LEHMANN, EMIL (1829–1898), lawyer, politician, and advocate of Reform Judaism and of Jewish emancipation in Saxony. Lehmann was a descendant of Behrend *Lehmann, the Court Jew. He sat on the Dresden city council from 1865 to 1883 and from 1875 to 1880 was a member of the Progressive Party in the Saxony Diet, being the only Jew there. Colleague of and successor to Bernhard *Beer in the fight for emancipation in Saxony, he was for several decades president of the Dresden congregation and was one of the founders of the *Deutsch-Israelitische Gemeindebund and the *Centralverein. He fought the rising movement of antisemitism, which was inspired by A. *Stoecker. In a series of newspaper articles and pamphlets Lehmann pleaded for a radical religious reform, stressing the elements common to Judaism and Christianity, and for removing the dividing ones such as circumcision and Jewish holidays. He promoted these ideas in articles in the Allgemeine Zeitung des Judentums and other Jewish periodicals. Among his published works were Der polnische Resident Berend Lehmann (1885); Aus alten Akten (contributions to the history of the Dresden Jewish community, 1886); and Hoere Israel (appeal to German coreligionists, 1889). A volume of Lehmann's collected writings, Gesammelte Schriften, appeared posthumously (1899; 19092).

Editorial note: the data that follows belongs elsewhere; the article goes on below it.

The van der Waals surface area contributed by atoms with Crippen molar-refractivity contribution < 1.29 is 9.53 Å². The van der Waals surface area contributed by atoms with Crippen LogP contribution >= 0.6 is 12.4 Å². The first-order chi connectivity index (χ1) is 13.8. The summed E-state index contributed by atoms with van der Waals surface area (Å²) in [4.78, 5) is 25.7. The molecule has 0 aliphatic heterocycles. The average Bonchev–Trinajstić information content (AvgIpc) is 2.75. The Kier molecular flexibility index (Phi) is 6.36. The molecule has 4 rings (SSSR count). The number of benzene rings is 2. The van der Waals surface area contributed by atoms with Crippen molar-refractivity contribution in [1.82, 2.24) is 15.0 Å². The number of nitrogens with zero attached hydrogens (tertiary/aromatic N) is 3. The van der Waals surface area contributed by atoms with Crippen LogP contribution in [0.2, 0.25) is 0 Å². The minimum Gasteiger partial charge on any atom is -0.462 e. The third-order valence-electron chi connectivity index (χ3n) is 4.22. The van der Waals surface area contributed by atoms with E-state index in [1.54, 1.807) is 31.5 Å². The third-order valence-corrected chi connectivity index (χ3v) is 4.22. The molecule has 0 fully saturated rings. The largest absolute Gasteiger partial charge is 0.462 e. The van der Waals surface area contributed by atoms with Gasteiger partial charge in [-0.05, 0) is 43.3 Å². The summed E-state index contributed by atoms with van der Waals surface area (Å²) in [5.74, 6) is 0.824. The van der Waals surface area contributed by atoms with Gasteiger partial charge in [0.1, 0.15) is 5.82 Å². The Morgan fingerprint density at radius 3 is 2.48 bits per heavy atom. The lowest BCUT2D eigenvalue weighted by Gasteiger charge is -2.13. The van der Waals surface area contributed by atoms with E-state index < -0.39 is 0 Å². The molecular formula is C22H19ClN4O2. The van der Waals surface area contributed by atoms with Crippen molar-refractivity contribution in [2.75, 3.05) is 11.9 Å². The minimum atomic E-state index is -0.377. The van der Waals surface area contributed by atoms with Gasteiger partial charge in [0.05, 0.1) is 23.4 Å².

E. Lehmann, Die Rechtsverhältnisse der Juden in Sachsen (…), (1869); A. Bruell, in: adb, 51 (1906), 620–3; Mitteilungen des Deutsch-Israelitischen Gemeindebundes, 47 (1898), 2; J. Heller, in: Encyclopaedia Judaica, 10 (1934), 734f.